As the half went on, Dortmund slowly puzzled out the Malaga defense. Götze, who started the match behind Lewandowski, started floating throughout the midfield from sideline to sideline, while Reus and right winger Jakub Blaszczykowski also dropped deeper to collect the ball. In the 40th minute, right back Lukasz Piszczek corralled the ball on the right, and played a short pass to Blaszczykowski, standing on the sideline near midfield. He quickly played another short ball around the corner of three Malaga midfielders to Götze, who was open with space. Götze took one touch, looked up and found Reus on the back line. The ball was a little behind Reus, but the winger reached back and with one touch, flicked the ball perfectly and incredibly into the path of a charging Lewandowski. One more touch around the keeper, and the home side were level.

What's really worth noting here is the speed in which Dortmund broke through and exploited the Malaga defense. This is the tenacity, we mentioned, highlighted by their attackers' cutting runs through the defense without the ball. Look at the distance Lewandowski travels over two passes to received the final through ball. The Reus pass wasn't too bad, either.

In the second half, Dortmund pressed on for the second goal they'd need to advance. They controlled the game and created chances, but Malaga looked solid enough to hold on. After 25 minutes, Dortmund subbed forward Julian Schieber on for Blaszczykowski and moved Götze to the right. They switched to an offensive-minded 4-2-4, with Reus and Götze pressing high on Malaga's back line like outside forwards.

This came with a trade-off. With everyone pressing forward and just two central players in the midfield, there was room on the Dortmund flanks just begging to be exploited. And in the 82nd minute, Malaga found it. Isco broke the Dortmund left side down with a one-two pass, then with acres of space, found Baptista running diagonally behind Santana at the edge of the box. Baptista rolled a shot past the keeper, which was finished by Malaga sub Eliseu.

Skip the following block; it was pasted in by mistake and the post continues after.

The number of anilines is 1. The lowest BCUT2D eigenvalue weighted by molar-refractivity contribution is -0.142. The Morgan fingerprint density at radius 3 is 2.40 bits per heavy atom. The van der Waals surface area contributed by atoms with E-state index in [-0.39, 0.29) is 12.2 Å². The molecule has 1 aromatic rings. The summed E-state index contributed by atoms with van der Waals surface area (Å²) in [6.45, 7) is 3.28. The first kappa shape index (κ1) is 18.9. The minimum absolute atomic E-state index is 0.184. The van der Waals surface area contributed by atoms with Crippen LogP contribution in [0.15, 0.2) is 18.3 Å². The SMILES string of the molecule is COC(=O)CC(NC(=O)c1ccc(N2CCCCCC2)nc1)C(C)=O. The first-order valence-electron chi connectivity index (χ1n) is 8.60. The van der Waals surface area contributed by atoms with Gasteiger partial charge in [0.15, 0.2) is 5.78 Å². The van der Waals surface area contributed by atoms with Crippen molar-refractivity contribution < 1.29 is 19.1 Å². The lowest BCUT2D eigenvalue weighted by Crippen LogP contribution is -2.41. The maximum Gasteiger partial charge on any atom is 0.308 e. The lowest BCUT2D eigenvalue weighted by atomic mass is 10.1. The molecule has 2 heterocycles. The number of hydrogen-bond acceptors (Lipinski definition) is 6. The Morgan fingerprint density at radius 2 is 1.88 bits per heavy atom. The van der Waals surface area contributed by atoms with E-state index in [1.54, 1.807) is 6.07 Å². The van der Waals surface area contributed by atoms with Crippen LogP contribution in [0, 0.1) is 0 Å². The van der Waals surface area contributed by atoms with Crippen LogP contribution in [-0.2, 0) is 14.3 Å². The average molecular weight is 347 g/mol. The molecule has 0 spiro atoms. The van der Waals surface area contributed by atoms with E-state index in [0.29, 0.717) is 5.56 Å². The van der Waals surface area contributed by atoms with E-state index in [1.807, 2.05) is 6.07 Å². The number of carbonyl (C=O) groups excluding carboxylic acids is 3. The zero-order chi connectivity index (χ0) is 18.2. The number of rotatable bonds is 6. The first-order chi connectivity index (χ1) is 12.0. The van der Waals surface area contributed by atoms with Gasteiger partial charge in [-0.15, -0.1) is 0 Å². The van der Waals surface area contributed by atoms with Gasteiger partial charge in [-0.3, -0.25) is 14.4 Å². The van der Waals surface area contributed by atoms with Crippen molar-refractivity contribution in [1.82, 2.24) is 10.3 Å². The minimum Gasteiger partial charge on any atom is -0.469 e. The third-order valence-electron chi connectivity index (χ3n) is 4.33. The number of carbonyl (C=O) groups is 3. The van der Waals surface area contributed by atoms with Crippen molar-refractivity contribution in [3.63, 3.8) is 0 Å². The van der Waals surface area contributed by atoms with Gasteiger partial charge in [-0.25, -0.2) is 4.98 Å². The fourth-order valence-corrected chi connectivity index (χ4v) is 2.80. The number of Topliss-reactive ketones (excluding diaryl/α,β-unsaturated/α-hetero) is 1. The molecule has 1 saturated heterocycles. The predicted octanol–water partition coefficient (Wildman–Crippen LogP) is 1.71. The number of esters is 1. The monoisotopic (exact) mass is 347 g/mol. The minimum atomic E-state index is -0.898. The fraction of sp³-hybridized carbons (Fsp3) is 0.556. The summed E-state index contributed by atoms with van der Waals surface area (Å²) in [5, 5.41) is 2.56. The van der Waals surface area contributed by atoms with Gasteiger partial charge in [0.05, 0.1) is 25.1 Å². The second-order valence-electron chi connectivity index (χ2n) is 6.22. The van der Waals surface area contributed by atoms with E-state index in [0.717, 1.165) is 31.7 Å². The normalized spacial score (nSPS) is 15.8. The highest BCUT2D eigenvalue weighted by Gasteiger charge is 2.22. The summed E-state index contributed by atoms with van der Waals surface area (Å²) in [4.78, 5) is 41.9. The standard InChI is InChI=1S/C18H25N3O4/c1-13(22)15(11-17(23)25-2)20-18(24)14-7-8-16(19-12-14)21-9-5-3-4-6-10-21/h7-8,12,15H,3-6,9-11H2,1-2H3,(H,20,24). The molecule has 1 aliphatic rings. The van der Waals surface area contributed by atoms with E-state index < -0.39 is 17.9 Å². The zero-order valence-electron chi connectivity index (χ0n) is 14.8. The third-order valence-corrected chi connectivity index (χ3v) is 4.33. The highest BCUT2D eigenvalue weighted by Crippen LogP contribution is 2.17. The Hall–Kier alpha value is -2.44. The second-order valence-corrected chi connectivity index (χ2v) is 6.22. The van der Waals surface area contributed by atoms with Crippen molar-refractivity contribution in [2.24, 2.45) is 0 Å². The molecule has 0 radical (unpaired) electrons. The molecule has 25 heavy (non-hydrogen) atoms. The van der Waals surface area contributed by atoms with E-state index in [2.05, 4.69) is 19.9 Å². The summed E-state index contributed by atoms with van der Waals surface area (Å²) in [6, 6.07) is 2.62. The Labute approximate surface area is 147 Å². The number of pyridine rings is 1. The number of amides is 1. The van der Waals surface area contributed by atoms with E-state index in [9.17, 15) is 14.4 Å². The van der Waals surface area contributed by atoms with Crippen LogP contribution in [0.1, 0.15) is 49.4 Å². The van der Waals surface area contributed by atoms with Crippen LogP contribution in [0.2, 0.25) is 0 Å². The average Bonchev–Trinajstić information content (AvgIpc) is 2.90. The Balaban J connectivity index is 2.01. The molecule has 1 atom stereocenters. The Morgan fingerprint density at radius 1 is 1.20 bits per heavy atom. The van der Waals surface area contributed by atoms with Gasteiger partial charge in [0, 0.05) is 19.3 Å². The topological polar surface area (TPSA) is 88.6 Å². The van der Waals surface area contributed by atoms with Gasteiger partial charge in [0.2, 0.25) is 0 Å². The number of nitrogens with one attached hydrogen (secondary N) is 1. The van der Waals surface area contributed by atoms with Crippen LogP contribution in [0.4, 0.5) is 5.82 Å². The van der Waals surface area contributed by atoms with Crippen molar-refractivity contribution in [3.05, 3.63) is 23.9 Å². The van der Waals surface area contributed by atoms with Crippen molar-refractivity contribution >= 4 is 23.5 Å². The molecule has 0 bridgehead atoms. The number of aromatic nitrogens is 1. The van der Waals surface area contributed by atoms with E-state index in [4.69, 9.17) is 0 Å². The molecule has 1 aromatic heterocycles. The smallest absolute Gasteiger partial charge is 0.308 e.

Eliseu was offside, but it was close and it might have been understandable of the assistant referee to keep his flag down. So that seemed like it. To win, Dortmund would need two goals in 10 or so minutes.

With time waning, Dortmund manager Jurgen Klopp subbed on centerback Mats Hummels for midfielder Gündogan. It was a counterintuitive move, because most managers would sub on an extra attacker, or even a midfielder. But Dortmund were dumping balls into the box in hopes of a miracle. Just about everyone from both teams were camped in Malaga's box. The Germans didn't need a midfield. And Hummels, who usually starts at centerback and is an exceptional long passer, was free to loft balls forward while Subotic and Santana charged in for headers against the smaller Spaniards.

The first one came from preparation mixed with dumb luck. In the first minute of stoppage time, Hummels played a looping ball into the Malaga box, which Argentine centerback Martín Demichelis misjudged. The ball dropped at the feet of Subotic, who played the ball across the face of the goal, where Reus finally hammered it home.

One minute later, with almost no time left on the clock, Lewandowski collected a throw-in and served a last-ditch cross into the box. Schieber headed the ball down behind the defense to Reus on the left side of the box. With his first touch, Reus drove the ball past Willy and across goal to Santana, who carried the ball over the line from an inch out.

Never was a miracle so workmanlike. Game over, quarterfinal over. Germans dancing in the streets. Germans flipping Mercedes.

Yes, Dortmund had four men offside on the cross, including Schieber and Reus. Call it a makeup call or a linesman's appreciation of history, but it didn't matter.

The truth of the matter is Dortmund deserved to win, and their ability and persistence more than outweighed whatever luck they received. Their reward? Real Madrid, Juventus, Bayern Munich, Paris Saint-Germain, or Barcelona, pending today's matches. They likely won't be favored.

But they have Subotic and Hummels, and Reus and Götze and Lewandowski. Judging from yesterday, they might have God. And with Dortmund just 180 minutes away from the final at Wembley, Europe's new giants-in-waiting may not need the patience to say "maybe next year."